The country remembers the Rev. Martin Luther King Jr. on Monday. More than four decades after his death, many people see the Black Lives Matter movement as the modern incarnation of the drive for human dignity and legal standing that Dr. King embodied.
But others, including members of an earlier generation of activists, find fault with the group, seeing it as an aimless, formless group that still lacks direction and follow-through. Meanwhile, younger activists sometimes see their seniors as too narrow in their focus and rigid in their methods.
Others ask whether the mere fact that another protest movement has arisen is a sign that earlier efforts have fallen short.
Barber, president of the North Carolina NAACP, is best known for leading Moral Monday protests across the state in 2013. Cullors, an artist from Los Angeles, is considered one of the co-founders of Black Lives Matter movement.
On Martin Luther King Jr.'s legacy
Cullors: Part of our work in this generation has been about reclaiming MLK, and the ways that this government, in a lot of ways, has totally whitewashed his legacy. As a young kid growing up, what we were given was the "[I Have A] Dream" speech. We weren't given his grassroots organizing, we weren't given that King was a local organizer. We weren't given everything he did up until the Voting Rights Act. And when I joined this movement as a young person, I realized, oh, King is so much more.
Barber: I see the legacy of Dr. King as even beyond the civil rights movement. I see the legacy connected to the Old Testament prophets who stood up for the marginalized and against injustice, to the social gospel movement that stood up and asked a question, "What would Jesus do in the face of terrible economic inequities and damage to workers?" Right on through to the second Reconstruction, which I call the civil rights movement.
You know, that intersectionality — fusion politics: bringing together blacks and whites and Latinos, and Jews and Christians and Muslims. But doing it in a way that takes race and class seriously and does not separate them.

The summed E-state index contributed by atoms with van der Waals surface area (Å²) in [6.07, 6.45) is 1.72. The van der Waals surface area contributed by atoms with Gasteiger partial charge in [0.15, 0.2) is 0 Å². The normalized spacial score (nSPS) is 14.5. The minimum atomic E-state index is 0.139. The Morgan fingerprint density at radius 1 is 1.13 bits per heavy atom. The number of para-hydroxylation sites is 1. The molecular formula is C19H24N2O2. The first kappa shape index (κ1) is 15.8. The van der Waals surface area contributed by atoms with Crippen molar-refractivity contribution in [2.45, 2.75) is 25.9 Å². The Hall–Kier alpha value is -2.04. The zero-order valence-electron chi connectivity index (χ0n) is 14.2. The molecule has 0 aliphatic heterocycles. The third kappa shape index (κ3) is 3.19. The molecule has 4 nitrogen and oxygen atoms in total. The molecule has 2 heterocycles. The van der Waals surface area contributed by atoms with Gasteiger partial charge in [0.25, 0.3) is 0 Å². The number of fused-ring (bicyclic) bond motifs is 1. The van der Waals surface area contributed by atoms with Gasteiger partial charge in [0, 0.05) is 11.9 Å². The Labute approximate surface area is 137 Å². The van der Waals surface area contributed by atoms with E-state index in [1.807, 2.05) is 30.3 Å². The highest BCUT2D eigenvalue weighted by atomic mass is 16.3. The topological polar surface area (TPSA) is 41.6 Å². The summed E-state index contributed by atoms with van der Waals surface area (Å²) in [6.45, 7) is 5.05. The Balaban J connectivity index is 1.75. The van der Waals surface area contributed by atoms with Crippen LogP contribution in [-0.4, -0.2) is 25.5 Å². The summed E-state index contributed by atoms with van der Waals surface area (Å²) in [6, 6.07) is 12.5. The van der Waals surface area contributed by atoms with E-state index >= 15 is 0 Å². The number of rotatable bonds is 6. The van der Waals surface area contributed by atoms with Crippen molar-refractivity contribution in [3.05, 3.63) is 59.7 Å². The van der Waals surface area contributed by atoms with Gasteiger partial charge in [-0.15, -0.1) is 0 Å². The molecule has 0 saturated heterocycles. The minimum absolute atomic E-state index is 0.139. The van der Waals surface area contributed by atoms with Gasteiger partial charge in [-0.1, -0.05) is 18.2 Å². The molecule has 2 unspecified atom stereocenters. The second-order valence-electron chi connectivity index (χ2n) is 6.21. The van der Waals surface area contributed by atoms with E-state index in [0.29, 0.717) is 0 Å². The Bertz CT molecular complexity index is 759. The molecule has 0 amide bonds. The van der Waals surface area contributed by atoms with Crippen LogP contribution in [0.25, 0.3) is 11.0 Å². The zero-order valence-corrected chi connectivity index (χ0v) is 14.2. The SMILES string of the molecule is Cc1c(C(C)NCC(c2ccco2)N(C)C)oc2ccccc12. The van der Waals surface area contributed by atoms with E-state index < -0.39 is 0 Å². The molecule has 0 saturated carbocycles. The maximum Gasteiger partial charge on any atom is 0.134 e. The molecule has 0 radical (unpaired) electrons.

On Black Lives Matter addressing institutional change
Cullors: Folks have seen the protesting and the marching, the arrests. But folks haven't actually sat down with movement leaders to say, "And what else are you doing?" The negotiations with mayors, with chiefs of police, with county sheriffs — people are missing the negotiations because that's not what gets highlighted in the media. And I think what we ask of folks is to be patient. Instead of heavily critiquing us, join us and help us strategize around what's next and what's possible.
On the success and failure of historical movements
Barber: We are in a reality right now where we have less voting rights today than we had Aug. 6, 1965, after the Shelby decision and the inaction of the Congress. But that's what movements do. This country is constantly going through reconstruction. And there are times when we have to do two things at the same time. We have to protect what was won and expand. So we have to fight in the courts, we have to fight in the street, we have to fight in the legislative halls, and we have to fight at the ballot box. Democracy is hard; it is not easy.
Cullors: I'm very grateful that I'm in this fight. And I've sat with civil rights leaders and I've sat with former [Black] Panthers who say, "I'm sorry, we failed you." And I say to them "No, you didn't. You've set the standard, and we are continuing to move that forward." We can't expect to undo 500 years. We just can't expect to undo it in three or four decades.
Barber: It says more about the failure of America, but it also says something about the greatness of movements and the seeds that were sown by Ella Baker and Dr. King and Rosa Parks. We are their children. ...
My mother said to me one day, "Listen, we fought too hard for you to stop. You better fight, you better stand up." That's why our mantra is, no matter what they say to us, no matter how many death threats we get, no matter what politicians do, we are going forward together.